The early diagnosis of Alzheimer’s disease or other cognitive impairment can be more than a medical finding. It can become a new and serious challenge to a person’s social identity.
That was one of the findings from the latest research by Dr. Renee Beard, an associate professor in the Department of Sociology & Anthropology at the College of the Holy Cross. Beard kicked off the Fall 2017 Gerontology Speaker Series at UMass Boston’s McCormack Graduate School with a talk entitled “Forget Me Not: What Gets Lost in Translation in the Alzheimer’s Industrial Complex.”
Focusing on older adults who had recently been diagnosed with early stage Alzheimer’s disease (AD) or mild cognitive impairment (MCI), Dr. Beard reported on their subsequent experiences, which have also been published in her book “Living with Alzheimer’s: Managing Memory Loss, Identity, and Illness” (2016, New York University Press).
Dr. Beard offered a brief history of how Alzheimer’s became one of the leading causes of death for adults over the age of 65, and how the spectrum of “memory loss” has become a widespread focus in healthcare. In what she, and others, have labeled the “Alzheimer’s Industrial Complex,” the medicalization of memory loss and dementia created many unexpected problems. The majority of funding and research is currently focused on finding a cure and/or a cause, which has encouraged the social culture around memory loss to be strictly biomedical.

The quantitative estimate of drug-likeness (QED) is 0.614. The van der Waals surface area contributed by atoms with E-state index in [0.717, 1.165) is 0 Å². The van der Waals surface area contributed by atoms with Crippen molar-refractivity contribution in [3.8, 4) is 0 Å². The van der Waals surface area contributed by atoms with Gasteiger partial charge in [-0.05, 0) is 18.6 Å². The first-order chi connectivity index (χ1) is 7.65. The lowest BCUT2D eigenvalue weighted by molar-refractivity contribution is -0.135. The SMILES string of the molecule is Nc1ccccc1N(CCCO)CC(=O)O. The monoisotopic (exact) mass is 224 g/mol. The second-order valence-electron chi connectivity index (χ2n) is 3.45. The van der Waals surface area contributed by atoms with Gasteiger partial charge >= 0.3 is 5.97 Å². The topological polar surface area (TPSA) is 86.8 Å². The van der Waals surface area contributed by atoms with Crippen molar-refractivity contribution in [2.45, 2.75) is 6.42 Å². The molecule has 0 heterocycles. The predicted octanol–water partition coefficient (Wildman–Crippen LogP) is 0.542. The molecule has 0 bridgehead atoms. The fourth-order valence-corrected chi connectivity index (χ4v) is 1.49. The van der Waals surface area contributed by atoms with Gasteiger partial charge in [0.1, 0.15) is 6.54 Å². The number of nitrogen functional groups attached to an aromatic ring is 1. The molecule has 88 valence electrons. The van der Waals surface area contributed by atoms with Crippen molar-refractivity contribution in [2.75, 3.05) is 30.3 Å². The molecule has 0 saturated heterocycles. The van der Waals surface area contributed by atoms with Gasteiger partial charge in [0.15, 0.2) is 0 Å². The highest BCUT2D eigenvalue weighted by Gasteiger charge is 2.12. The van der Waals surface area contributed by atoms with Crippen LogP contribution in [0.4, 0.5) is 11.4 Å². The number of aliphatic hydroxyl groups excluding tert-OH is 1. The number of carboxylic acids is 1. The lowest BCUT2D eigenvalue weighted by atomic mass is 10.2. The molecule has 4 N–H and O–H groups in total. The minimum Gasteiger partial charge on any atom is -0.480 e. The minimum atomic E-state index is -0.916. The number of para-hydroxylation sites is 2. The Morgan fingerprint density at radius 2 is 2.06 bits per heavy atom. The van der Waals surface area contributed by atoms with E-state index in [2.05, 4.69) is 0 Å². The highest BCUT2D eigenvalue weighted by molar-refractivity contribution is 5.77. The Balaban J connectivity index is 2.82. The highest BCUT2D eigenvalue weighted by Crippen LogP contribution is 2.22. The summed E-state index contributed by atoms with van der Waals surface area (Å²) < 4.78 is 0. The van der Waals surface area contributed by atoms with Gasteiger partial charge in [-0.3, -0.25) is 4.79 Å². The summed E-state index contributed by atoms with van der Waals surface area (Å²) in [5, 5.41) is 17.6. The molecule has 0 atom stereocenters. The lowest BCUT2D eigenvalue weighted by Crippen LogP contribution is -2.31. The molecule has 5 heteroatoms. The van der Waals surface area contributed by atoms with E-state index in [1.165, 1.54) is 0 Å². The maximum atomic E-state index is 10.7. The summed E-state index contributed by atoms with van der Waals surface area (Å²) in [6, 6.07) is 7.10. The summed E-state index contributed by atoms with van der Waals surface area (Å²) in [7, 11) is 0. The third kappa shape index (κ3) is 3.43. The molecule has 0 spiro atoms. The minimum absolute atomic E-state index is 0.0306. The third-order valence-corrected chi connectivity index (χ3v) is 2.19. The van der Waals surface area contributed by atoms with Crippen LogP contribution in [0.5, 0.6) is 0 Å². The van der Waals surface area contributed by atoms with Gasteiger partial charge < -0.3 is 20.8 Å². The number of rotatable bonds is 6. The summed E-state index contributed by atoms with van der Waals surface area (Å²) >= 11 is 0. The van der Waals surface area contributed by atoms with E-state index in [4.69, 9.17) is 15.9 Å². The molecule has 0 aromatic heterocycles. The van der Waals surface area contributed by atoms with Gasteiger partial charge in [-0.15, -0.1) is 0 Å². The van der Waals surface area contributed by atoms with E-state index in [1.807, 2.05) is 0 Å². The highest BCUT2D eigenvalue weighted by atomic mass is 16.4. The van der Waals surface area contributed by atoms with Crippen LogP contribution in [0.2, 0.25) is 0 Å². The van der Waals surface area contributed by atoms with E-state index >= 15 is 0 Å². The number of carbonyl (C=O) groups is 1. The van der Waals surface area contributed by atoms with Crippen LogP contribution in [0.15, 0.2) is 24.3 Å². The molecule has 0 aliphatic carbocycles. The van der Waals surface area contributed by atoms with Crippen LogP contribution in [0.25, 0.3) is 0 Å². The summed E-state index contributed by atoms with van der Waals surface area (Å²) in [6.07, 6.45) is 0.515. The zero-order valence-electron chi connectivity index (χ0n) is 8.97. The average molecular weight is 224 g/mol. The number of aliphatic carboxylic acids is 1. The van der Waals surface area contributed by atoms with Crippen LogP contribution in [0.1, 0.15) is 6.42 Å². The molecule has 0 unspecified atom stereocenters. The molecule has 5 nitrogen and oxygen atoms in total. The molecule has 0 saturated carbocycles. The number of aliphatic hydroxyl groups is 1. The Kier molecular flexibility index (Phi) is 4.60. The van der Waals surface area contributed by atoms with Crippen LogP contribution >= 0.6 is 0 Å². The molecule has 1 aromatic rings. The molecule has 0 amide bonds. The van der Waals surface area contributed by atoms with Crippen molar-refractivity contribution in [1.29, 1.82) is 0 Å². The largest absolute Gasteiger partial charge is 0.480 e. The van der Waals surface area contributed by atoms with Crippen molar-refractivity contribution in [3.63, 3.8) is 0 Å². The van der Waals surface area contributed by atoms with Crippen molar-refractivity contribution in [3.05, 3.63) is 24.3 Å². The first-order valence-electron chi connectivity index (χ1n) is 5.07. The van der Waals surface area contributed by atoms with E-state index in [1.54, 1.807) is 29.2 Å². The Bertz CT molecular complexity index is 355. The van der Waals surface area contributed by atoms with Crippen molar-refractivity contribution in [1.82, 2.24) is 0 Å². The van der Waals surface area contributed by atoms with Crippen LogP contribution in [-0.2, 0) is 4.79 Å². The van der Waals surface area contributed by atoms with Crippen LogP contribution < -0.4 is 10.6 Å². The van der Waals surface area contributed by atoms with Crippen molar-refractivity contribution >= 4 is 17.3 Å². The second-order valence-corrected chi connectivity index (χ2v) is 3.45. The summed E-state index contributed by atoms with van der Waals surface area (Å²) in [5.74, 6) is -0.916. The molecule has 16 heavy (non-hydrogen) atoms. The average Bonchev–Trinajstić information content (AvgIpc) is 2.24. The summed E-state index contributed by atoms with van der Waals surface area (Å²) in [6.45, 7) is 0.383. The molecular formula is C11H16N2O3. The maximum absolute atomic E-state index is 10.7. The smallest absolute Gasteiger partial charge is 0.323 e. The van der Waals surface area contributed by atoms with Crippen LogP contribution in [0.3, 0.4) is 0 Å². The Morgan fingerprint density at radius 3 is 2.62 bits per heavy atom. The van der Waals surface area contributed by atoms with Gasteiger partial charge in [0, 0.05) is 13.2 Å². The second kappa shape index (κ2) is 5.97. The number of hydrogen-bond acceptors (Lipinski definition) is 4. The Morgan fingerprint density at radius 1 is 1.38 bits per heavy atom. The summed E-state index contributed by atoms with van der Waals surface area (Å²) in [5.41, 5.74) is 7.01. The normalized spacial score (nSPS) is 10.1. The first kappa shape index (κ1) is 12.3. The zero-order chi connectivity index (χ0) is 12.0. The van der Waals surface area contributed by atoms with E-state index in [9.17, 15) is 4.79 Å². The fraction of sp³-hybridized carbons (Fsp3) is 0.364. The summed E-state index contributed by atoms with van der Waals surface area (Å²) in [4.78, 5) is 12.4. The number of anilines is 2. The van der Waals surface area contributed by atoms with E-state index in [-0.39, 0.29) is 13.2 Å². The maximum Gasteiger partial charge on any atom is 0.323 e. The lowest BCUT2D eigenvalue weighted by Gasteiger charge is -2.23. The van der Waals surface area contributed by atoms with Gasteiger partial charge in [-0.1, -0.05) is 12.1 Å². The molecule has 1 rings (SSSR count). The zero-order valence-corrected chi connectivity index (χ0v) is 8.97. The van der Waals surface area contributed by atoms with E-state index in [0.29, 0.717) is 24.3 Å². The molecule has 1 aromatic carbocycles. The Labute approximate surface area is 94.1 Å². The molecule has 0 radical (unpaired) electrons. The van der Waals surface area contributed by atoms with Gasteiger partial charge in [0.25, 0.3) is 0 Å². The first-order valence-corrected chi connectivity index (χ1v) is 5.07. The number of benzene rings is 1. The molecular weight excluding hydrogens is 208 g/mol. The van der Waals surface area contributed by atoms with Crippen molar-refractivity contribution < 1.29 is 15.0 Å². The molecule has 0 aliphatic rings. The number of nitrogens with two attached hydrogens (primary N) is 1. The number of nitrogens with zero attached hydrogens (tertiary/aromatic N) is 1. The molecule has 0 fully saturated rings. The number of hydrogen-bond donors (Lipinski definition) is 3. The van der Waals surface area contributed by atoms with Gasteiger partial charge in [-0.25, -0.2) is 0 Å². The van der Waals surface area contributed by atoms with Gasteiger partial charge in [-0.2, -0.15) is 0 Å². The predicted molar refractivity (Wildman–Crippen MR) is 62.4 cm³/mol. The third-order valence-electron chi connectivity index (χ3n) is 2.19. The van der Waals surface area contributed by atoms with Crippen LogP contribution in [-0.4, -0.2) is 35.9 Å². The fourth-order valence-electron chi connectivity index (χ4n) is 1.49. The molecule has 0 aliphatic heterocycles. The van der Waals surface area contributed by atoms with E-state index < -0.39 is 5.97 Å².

Because of this, encouragement of early detection and diagnosis has become a priority. But there is often an under recognized aspect of a diagnosis of early stage AD or MCI – the social stigma from friends, family and loved ones, and even strangers or well-intended professionals meant to help them.
Dr. Beard described how participants in her study felt after initial diagnosis and what having that label meant for them. She said they cited “relief” with the diagnosis, validation of something they felt was wrong, and that it wasn’t “all in their head.” But many also felt that becoming a patient labeled with AD led to “social death.” Most of her respondents reported feeling that they had experienced what Dr. Beard calls a “social demotion” since being diagnosed.
Dr. Beard highlighted how people in focus groups and memory clinics she spoke with fought hard to make sure they did not lose their previous identity with the diagnosis. In a culture that “sees memory loss as something to abhor,” she spoke of her participants rejecting those terms and seeing themselves still as a whole person. As one of her participants said, “I’m still the person I was before, I’m just me with Alzheimer’s.”
In her next phase of work, Dr. Beard will follow community-dwelling seniors who are facing Alzheimer’s, including those diagnosed and their significant social others, to better understand how their experiences change over time. She will be kick off her work as a Frederick Burkhardt Residential Fellow for the American Council of Learned Societies over the 2017-2018 academic year while in residence at the Gerontology Institute.